But, equal access to information and education requires more than the effort to build schools, provide books or install internet connections. Fairtrade’s approach to learning involves translating relevant knowledge often contained in books, into meaningful but practical messages that can be owned and spread by farmers.
The act of learning through traditional methods is a challenge for isolated farmers. Coffee, cocoa and coconut farmers have been provided with the practical and essential skills that allow them to look after the land, but this learning has happened mainly outside the classroom. These skills were passed on primarily through spoken word, stories and body language. The lessons that provided these skills were not given in English nor made available on the internet or in books. Providing the resources to enable this organic style of learning is essential- especially in a world where only one third of the world’s population have access to ICT and internet.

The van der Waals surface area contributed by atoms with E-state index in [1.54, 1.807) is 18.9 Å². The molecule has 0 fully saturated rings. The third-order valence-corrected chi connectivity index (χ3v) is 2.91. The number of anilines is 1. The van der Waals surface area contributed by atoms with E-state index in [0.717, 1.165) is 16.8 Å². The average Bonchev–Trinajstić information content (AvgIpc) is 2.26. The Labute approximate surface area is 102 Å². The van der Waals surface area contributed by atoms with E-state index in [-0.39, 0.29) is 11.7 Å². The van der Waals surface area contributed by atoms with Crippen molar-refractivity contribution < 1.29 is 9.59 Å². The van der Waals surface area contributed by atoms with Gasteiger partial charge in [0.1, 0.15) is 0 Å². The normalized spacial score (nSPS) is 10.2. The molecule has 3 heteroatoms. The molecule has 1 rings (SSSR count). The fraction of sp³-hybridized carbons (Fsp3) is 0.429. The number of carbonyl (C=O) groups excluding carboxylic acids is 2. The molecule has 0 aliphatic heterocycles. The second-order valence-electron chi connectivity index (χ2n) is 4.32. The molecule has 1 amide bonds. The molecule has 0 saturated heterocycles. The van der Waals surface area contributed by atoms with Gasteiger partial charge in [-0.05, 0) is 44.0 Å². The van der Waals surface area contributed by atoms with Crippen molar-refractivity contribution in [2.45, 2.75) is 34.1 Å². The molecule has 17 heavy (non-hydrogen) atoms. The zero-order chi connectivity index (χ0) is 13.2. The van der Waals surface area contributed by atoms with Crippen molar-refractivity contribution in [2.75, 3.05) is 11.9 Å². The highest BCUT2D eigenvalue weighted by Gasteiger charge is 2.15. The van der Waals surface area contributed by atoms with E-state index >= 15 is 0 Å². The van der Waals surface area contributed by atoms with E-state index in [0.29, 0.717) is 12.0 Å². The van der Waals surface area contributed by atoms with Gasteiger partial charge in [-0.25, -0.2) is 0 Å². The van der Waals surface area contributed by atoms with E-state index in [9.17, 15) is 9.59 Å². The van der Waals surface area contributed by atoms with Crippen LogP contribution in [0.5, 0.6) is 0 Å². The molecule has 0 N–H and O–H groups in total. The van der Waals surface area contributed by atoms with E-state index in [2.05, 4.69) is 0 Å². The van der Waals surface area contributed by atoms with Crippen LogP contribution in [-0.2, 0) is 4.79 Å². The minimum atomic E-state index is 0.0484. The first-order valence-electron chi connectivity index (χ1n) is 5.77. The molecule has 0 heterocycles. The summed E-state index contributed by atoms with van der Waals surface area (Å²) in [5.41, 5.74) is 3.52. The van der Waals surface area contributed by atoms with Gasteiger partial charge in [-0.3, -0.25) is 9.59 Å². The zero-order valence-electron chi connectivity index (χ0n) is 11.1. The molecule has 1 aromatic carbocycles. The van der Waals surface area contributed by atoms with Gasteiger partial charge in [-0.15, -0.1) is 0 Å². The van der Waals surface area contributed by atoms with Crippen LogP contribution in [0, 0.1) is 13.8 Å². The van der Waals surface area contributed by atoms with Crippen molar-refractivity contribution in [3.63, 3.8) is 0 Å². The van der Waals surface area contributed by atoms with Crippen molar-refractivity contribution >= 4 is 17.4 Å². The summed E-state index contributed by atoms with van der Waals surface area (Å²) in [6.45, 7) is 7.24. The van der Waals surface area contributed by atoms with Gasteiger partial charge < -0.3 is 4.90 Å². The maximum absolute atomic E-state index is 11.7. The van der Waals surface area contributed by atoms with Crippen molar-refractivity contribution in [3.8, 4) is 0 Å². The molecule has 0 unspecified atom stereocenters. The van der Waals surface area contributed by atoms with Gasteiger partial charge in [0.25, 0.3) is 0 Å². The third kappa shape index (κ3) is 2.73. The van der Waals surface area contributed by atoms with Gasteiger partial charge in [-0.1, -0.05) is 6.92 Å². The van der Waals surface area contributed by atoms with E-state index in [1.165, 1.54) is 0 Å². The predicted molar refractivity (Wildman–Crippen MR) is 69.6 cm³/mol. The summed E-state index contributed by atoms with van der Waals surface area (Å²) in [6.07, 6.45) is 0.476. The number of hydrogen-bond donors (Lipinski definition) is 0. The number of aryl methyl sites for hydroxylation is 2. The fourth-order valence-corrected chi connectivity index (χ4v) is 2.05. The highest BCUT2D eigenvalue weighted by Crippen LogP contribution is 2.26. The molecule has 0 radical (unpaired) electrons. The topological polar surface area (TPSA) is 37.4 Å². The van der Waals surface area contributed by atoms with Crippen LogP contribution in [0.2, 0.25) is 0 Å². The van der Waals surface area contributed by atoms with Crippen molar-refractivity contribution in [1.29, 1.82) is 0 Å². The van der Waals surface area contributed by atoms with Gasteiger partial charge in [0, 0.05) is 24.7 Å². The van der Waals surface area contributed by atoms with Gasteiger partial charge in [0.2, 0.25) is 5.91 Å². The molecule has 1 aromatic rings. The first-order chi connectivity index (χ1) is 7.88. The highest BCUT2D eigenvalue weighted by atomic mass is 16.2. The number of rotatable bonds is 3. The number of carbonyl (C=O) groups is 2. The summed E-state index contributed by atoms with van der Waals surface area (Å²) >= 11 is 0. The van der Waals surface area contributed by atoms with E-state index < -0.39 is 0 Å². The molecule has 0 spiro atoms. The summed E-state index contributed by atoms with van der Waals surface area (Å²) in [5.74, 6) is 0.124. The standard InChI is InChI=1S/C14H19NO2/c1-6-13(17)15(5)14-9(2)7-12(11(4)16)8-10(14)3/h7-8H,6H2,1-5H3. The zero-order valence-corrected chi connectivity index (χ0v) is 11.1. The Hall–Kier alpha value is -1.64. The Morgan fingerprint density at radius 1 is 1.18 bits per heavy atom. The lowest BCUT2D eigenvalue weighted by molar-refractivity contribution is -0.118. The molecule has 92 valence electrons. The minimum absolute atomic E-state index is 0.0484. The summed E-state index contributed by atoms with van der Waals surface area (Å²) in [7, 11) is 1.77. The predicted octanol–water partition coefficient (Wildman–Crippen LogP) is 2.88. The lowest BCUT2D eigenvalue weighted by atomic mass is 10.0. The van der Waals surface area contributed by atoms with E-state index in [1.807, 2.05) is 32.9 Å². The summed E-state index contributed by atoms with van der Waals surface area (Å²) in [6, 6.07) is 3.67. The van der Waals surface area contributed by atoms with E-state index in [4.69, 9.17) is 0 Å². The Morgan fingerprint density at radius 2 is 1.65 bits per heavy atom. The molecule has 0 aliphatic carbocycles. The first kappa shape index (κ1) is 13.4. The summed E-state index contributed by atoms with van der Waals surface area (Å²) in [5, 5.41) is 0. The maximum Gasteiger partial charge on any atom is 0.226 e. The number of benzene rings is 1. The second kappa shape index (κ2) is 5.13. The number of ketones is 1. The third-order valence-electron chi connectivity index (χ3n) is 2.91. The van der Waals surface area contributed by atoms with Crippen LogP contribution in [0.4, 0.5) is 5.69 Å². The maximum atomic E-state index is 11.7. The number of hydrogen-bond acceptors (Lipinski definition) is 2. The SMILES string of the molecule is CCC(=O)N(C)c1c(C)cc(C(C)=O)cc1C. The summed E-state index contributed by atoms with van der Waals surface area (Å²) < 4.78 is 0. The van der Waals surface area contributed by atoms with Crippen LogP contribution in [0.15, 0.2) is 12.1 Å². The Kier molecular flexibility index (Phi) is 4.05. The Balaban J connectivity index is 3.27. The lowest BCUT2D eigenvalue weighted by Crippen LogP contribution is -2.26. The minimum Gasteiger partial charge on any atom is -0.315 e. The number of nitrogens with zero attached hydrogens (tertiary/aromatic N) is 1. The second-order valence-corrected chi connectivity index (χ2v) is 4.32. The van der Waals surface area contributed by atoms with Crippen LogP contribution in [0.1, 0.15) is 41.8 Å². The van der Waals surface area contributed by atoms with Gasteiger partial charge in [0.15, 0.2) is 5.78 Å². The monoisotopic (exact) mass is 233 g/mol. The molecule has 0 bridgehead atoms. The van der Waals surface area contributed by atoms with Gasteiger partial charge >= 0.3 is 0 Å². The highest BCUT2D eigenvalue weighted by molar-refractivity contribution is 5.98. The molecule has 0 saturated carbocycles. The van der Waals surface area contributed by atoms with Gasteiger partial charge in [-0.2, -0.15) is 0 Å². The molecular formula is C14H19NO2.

The contradiction here is that in a time where it is common to hear that access to information is being democratised by the internet, isolated farmers are finding information more out of reach than ever. One of the reasons is that even when information reaches isolated communities, knowledge is still presented in formats that do not communicate to everyone, especially not to people unaccustomed to classroom-like settings. As a result, important knowledge on human rights, labour rights, and market opportunities, become foreign ideas to those who can be empowered the most by them; contributing to tangible inequality, which in rural communities translates into poverty and marginalisation.